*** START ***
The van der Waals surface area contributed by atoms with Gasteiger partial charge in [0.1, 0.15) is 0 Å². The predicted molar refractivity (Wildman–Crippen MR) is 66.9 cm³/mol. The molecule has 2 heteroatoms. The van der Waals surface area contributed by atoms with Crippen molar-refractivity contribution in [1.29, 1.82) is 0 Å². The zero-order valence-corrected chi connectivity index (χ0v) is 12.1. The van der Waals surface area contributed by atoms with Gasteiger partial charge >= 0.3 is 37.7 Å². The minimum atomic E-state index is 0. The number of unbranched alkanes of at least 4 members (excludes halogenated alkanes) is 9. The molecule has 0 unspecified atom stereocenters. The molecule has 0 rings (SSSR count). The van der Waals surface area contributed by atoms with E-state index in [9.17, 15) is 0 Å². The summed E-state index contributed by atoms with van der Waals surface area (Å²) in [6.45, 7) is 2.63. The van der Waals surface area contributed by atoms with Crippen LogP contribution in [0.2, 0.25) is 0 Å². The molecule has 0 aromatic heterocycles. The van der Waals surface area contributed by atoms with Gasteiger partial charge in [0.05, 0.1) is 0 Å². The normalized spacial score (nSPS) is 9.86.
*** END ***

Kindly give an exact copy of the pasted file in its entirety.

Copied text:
The van der Waals surface area contributed by atoms with Gasteiger partial charge in [0.1, 0.15) is 0 Å². The predicted molar refractivity (Wildman–Crippen MR) is 66.9 cm³/mol. The molecule has 2 heteroatoms. The van der Waals surface area contributed by atoms with Crippen molar-refractivity contribution in [1.29, 1.82) is 0 Å². The zero-order valence-corrected chi connectivity index (χ0v) is 12.1. The van der Waals surface area contributed by atoms with Gasteiger partial charge >= 0.3 is 37.7 Å². The minimum atomic E-state index is 0. The number of unbranched alkanes of at least 4 members (excludes halogenated alkanes) is 9. The molecule has 0 unspecified atom stereocenters. The molecule has 0 rings (SSSR count). The van der Waals surface area contributed by atoms with E-state index in [9.17, 15) is 0 Å². The summed E-state index contributed by atoms with van der Waals surface area (Å²) in [6.45, 7) is 2.63. The van der Waals surface area contributed by atoms with Crippen LogP contribution in [0.2, 0.25) is 0 Å². The molecule has 0 aromatic heterocycles. The van der Waals surface area contributed by atoms with Gasteiger partial charge in [0.05, 0.1) is 0 Å². The normalized spacial score (nSPS) is 9.86.